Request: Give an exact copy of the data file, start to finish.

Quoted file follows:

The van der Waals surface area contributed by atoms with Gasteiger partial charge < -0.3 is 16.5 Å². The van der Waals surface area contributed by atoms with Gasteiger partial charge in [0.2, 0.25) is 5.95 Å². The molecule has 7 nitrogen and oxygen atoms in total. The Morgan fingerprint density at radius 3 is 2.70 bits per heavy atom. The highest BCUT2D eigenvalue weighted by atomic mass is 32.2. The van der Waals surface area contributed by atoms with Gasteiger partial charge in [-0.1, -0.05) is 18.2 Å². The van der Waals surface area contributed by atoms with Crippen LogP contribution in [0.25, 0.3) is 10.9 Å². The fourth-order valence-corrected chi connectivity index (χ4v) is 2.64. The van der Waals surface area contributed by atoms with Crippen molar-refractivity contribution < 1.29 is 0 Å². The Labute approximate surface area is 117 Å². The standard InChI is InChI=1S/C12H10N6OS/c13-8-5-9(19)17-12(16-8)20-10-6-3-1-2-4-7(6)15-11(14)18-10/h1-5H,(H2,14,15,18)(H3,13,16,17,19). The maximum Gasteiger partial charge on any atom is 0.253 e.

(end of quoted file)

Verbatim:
The van der Waals surface area contributed by atoms with Gasteiger partial charge < -0.3 is 16.5 Å². The van der Waals surface area contributed by atoms with Gasteiger partial charge in [0.2, 0.25) is 5.95 Å². The molecule has 7 nitrogen and oxygen atoms in total. The Morgan fingerprint density at radius 3 is 2.70 bits per heavy atom. The highest BCUT2D eigenvalue weighted by atomic mass is 32.2. The van der Waals surface area contributed by atoms with Gasteiger partial charge in [-0.1, -0.05) is 18.2 Å². The van der Waals surface area contributed by atoms with Crippen LogP contribution in [0.25, 0.3) is 10.9 Å². The fourth-order valence-corrected chi connectivity index (χ4v) is 2.64. The van der Waals surface area contributed by atoms with Crippen molar-refractivity contribution < 1.29 is 0 Å². The Labute approximate surface area is 117 Å². The standard InChI is InChI=1S/C12H10N6OS/c13-8-5-9(19)17-12(16-8)20-10-6-3-1-2-4-7(6)15-11(14)18-10/h1-5H,(H2,14,15,18)(H3,13,16,17,19). The maximum Gasteiger partial charge on any atom is 0.253 e.